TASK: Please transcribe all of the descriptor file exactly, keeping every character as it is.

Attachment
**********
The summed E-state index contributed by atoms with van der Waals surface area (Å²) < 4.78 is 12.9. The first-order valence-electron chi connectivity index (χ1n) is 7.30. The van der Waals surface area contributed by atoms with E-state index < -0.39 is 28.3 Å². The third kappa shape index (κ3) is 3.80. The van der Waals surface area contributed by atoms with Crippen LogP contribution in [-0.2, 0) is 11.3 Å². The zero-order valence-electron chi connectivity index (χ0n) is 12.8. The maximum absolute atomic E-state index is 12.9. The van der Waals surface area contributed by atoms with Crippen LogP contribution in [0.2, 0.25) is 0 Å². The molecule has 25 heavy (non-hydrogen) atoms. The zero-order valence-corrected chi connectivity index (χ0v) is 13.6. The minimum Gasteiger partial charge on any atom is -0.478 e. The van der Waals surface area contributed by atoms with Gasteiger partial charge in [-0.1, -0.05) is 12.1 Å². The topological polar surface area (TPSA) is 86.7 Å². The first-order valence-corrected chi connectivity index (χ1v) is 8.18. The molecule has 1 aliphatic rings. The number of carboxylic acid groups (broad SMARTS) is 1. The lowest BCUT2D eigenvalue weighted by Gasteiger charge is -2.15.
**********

The summed E-state index contributed by atoms with van der Waals surface area (Å²) < 4.78 is 12.9. The first-order valence-electron chi connectivity index (χ1n) is 7.30. The van der Waals surface area contributed by atoms with E-state index < -0.39 is 28.3 Å². The third kappa shape index (κ3) is 3.80. The van der Waals surface area contributed by atoms with Crippen LogP contribution in [-0.2, 0) is 11.3 Å². The zero-order valence-electron chi connectivity index (χ0n) is 12.8. The maximum absolute atomic E-state index is 12.9. The van der Waals surface area contributed by atoms with Crippen LogP contribution in [0.2, 0.25) is 0 Å². The molecule has 25 heavy (non-hydrogen) atoms. The zero-order valence-corrected chi connectivity index (χ0v) is 13.6. The minimum Gasteiger partial charge on any atom is -0.478 e. The van der Waals surface area contributed by atoms with Gasteiger partial charge in [-0.1, -0.05) is 12.1 Å². The topological polar surface area (TPSA) is 86.7 Å². The first-order valence-corrected chi connectivity index (χ1v) is 8.18. The molecule has 1 aliphatic rings. The number of carboxylic acid groups (broad SMARTS) is 1. The lowest BCUT2D eigenvalue weighted by Gasteiger charge is -2.15.